Forgetful People, Redeemed by a Faithful Savior
The glorious resurrection of Jesus came as a shock to those who had followed Him. Mourning and despair were the lot of the men and women who knew and loved the Galilean rabbi Whose death seemed to have crushed their hopes. Yet once the reality of His conquest of death sunk in, joy, relief, and gratitude supplanted their grief.
The men who became the apostles were not the first people in biblical history to panic. The people of God have often been forgetful and afraid. The Israelites worshipped an idol, a calf made of molten gold, a short time after they had walked across the seabed of the Red Sea. Even Peter was quick to forget: He began practicing Jewish ceremonial traditions while with the church in Galatia, receiving public rebuke from Paul for returning to legalistic rules that had nothing to do with new life in Christ (Galatians 2:11-14).
We forget God’s fidelity to His word because we are finite and fallen. We allow the distractions, fears, and anxieties of the present to obscure the light of His truth and His fidelity to His promises. Our focus on the immediate discourages reflection on God’s past faithfulness and the certainty of His promises for the future.
So it was with the disciples in the aftermath of the cross. Despite Jesus’s repeated teaching that He would die and rise again (see, for example, Mark 9:30-32), the twelve disciples were rattled, going into hiding and wondering what would become of them. Even as Jesus prepared to ascend into heaven, there were those who still doubted (Matthew 28:17).
Things are no different today. Christians serve a God Who “declares the end from the beginning, and ancient times from what is still to come” (Isaiah 46:10). The psalmist assures us that despite the efforts of human powers to “burst the bonds” of God’s rule, “He Who sits in the heavens laughs; the Lord holds them in derision” (Psalm 2:3-4).
Yet so often, we become furtive and anxious. In a way, it’s hard not to. In a country whose moral lights are flickering and a world in which Christian faith is used to justify great evil, is persecuted cruelly, or is rejected with passive indifference, it is easy to feel not only outnumbered but hopeless. We surrender not just to discouragement but despair, expecting collapse and even hardship in the days ahead.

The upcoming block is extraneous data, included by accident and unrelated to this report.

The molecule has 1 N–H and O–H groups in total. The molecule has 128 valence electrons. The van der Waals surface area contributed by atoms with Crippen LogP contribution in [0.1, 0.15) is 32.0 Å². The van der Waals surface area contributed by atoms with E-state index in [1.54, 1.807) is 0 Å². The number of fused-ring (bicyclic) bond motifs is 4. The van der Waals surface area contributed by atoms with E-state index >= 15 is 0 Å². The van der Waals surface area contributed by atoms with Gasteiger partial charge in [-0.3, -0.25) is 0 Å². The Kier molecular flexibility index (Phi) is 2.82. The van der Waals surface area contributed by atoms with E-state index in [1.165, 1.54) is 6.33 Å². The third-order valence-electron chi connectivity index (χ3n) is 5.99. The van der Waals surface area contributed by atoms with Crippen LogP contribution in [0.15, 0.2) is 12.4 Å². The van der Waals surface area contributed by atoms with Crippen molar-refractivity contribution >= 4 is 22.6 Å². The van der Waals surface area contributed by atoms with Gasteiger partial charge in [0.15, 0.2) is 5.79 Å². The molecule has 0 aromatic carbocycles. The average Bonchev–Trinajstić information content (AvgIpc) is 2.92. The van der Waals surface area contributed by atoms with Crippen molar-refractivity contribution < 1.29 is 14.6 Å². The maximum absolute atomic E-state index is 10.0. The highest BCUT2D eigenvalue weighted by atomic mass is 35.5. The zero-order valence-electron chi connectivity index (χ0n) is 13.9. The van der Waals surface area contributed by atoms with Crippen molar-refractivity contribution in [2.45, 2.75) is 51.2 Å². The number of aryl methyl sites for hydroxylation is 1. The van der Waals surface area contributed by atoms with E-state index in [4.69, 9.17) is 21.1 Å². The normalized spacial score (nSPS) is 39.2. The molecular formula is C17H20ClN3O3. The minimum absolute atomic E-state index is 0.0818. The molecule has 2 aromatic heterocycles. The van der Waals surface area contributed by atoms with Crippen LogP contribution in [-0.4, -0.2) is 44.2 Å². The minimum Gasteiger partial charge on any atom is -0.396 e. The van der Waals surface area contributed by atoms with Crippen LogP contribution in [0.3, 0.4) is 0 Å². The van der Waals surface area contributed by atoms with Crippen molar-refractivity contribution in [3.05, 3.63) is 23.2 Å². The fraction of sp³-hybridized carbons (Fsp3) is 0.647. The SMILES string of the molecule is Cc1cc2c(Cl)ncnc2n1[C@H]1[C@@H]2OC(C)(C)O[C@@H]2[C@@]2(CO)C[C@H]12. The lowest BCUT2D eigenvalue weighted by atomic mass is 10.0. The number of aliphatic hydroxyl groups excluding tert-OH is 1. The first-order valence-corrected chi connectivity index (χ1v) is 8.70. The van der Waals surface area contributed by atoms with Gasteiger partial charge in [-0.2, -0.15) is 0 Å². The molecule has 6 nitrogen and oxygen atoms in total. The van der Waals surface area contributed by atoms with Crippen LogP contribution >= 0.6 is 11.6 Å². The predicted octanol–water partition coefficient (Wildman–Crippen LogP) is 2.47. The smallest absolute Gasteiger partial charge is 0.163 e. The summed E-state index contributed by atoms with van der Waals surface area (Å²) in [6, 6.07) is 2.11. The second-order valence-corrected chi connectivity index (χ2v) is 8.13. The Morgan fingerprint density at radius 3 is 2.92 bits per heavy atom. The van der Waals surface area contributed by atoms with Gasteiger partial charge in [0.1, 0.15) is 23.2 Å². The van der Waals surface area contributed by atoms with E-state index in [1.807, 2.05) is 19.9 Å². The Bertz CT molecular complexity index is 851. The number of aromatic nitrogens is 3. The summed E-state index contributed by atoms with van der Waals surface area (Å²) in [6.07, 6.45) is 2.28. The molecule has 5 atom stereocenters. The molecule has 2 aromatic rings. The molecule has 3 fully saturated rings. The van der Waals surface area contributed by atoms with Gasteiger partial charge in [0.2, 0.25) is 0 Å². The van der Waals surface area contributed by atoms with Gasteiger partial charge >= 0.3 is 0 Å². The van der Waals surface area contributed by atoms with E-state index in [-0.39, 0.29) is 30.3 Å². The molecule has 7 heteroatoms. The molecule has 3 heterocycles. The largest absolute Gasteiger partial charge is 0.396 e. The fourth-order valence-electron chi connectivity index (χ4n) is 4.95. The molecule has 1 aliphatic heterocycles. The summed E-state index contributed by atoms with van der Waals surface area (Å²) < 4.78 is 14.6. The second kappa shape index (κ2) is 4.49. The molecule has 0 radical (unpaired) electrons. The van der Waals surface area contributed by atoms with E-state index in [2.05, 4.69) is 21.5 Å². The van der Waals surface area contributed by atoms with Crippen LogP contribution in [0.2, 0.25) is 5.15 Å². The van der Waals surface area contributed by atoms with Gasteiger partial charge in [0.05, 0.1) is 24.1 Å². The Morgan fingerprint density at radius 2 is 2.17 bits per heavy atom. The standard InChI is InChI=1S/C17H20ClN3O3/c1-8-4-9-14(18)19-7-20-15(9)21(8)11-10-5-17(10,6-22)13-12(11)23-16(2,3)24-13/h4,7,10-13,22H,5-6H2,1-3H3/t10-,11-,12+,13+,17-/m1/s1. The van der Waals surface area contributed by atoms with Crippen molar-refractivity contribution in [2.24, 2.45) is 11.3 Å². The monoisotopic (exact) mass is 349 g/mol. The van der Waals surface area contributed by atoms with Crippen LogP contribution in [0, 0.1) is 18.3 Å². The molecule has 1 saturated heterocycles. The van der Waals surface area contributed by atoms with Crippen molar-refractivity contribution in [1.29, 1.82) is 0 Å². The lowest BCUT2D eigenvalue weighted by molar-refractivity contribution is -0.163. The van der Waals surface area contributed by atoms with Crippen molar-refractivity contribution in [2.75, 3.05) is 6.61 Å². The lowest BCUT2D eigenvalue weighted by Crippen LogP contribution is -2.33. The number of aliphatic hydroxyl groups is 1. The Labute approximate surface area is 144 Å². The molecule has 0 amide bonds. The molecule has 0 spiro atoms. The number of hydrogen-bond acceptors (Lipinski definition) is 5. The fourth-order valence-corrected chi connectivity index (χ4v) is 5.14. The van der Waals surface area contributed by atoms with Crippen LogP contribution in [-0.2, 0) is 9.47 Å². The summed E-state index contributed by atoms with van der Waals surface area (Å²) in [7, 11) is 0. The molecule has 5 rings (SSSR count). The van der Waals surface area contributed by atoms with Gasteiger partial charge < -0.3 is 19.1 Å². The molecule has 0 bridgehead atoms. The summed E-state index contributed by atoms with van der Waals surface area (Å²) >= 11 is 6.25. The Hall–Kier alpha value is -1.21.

Here’s the reality: We don’t know what God will do or allow in coming years, either in America or anywhere else. We know that He has promised to place all things under the sovereign rule of His Son (Ephesians 1:22-23) and that King Jesus will reign forever and ever. These are truths to which Christians must not only cling but in which we need to rejoice. They are why, until the complete inauguration of His universal kingdom, believers in Jesus are called to be faithful to His calling on our lives.
This is the ongoing challenge before the people of God in America and everywhere. Were faith in God always easy, the Bible would not have exhorted us to trust in the Lord from Genesis through Revelation.
There are two more aspects to all of this: Outright unbelief and doubt. After He had been raised, “Jesus appeared to the eleven as they were eating; He rebuked them for their lack of faith and their stubborn refusal to believe those who had seen Him after He had risen” (Mark 16:14). As the theologian Ligon Duncan writes, if unbelief is “dangerous for the disciples themselves, surely that unbelief is dangerous for us.”
There is a point at which honest questioning becomes a pretense for rebellious unbelief. A few years ago, I had a student who professed to have a crisis of faith. After meeting with him and providing him with substantive evidence that the New Testament accounts of Jesus’s life, death, and resurrection were credible, he refused to accept the historical reliability of the Gospels and Acts. I realized that the issue was not one of intellectual struggle but of spiritual rebellion. His questions had become a pretext for a lifestyle of disobedience.
Then there’s doubt. While Jesus reproved defiant unbelief, He was gentle with honest doubters. When a man brought his demon-possessed son to the Savior for healing, Jesus said to him, “‘If you can believe, all things are possible to him who believes.’ Immediately the father of the child cried out and said with tears, ‘Lord, I believe; help my unbelief!’” Jesus then “rebuked the unclean spirit” (Mark 9:14-29).
So it is with us. We serve a Lord Who described Himself as “gentle and humble” (Matthew 11:29). Honest doubt is met by gracious and compelling answers.
The surprise of the first Christians when they encountered the Risen One became radiance. We forget easily. We doubt often. But an eternal Prince neither forgets nor abandons those He has bought with a price. This, we know, because He lives.
Rob Schwarzwalder is Senior Lecturer in Regent University's Honors College.